Additionally, the site provides videos of the ship’s robots, Hercules and Argus, at work, collecting samples thousands of feet below the surface. This is an image of Hercules using a temperature probe to test an underwater volcano:

The most interesting part of this website is that during missions, it connects directly to the crew aboard the ship. It shows a live video feed of the ship’s activities and allows students and the public to chat live with the Nautilus’s educators, who respond on an audio feed to students’ typed questions.

Finally, the site includes helpful links for teachers and kids, including interactive mapping and robotic design games to encourage and inspire future geographers to explore the ocean frontier.

James River Report Card 2011

In doing research on the James River in conjunction with our lab and class discussion, I came upon an interesting and relevant report on the current state of the James River. The pdf attached here shows a detailed account of how the James River is doing today, in comparison with recent years and the history since environmental records have been recorded.

The report gives the current state of the river a C overall, a score lower than I anticipated. After our walk around Belle Isle, it seemed like the James was in pretty good shape, but the evidence shows there is significant room for improvement in some areas. In terms of wildlife, the report card confirms that the population of small-mouthed bass has improved, but is still only at about half of the population goal. Another successful area of wildlife in the river system is the bald eagle, which has reached its goal for a healthy population.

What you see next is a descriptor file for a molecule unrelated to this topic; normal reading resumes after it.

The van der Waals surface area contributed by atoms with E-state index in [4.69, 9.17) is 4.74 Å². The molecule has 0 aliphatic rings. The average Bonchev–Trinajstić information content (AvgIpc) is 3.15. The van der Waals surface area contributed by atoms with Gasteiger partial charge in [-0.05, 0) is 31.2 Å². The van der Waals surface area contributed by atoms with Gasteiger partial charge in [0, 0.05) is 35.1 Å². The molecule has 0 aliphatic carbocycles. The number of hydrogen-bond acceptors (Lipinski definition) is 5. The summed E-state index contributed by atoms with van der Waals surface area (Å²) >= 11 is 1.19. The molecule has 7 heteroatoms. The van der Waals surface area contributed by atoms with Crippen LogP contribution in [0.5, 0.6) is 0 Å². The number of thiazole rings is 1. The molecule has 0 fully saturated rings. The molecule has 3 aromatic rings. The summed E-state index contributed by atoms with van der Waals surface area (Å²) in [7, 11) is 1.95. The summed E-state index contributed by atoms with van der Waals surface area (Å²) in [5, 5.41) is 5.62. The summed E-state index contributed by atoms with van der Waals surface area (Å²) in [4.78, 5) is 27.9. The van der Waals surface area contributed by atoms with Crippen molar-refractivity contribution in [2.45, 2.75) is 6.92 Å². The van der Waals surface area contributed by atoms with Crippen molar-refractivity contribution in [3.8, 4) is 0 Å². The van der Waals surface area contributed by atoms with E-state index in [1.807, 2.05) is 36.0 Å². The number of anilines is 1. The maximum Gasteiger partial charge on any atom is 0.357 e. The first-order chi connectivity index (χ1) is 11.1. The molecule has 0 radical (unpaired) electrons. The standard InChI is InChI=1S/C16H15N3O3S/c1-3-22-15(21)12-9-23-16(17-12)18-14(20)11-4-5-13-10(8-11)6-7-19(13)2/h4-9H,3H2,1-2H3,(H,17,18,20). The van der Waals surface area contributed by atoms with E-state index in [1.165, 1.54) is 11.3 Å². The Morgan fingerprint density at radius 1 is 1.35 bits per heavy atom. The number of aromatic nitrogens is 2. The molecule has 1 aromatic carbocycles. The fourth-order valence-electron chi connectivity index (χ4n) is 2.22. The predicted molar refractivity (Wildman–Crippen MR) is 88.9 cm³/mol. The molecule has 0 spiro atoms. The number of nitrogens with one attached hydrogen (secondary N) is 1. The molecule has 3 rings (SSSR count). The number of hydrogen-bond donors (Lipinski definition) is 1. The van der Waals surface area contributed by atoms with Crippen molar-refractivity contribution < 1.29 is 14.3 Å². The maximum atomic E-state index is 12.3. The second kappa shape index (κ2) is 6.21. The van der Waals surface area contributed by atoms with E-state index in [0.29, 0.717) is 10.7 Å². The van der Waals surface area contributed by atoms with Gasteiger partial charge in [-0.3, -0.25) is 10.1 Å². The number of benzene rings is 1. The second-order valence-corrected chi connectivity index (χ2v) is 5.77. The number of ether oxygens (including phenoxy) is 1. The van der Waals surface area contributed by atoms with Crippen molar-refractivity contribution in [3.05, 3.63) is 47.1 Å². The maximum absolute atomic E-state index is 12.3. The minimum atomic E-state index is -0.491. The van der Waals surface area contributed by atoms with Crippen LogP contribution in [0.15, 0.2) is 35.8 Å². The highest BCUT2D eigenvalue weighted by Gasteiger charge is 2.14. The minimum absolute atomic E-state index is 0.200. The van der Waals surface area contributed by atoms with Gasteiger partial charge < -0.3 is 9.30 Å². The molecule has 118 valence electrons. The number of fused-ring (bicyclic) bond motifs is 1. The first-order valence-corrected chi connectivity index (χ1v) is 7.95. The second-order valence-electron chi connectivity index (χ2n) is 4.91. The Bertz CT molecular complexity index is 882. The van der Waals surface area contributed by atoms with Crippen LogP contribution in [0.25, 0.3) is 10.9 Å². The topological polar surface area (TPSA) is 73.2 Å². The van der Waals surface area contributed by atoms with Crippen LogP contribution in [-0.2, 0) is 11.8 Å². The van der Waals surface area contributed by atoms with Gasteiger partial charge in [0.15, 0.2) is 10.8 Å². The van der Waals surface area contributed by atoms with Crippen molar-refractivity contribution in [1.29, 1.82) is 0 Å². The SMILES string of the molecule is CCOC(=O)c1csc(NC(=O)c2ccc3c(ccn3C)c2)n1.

The river scored a B- in Habitat, its highest scoring section. While the river has seen improvements overall in the long term, in the short term it is obvious that it still struggles from too many nutrients and sediments, which is leading to abundant algae and poor water clarity. Richmond needs to invest more money in the protection of runoff in order to improve the score for this section.

With regard to pollution and plans for restoration, the river scored a C in both categories. The levels of nitrogen and sediments in the river are still unsustainably high. The city works to protect the area of the river and improve the riparian zones around the river, but more needs to be done in order to bring the James River to the set level of cleanliness.

Questions to think about:

What is a realistic goal for improvement in the river for next year? Which area of the river should Richmond focus on improving? How could efforts be increased? How could awareness in the community and surrounding areas be increased?

Check out the report card here! State of the James River 2011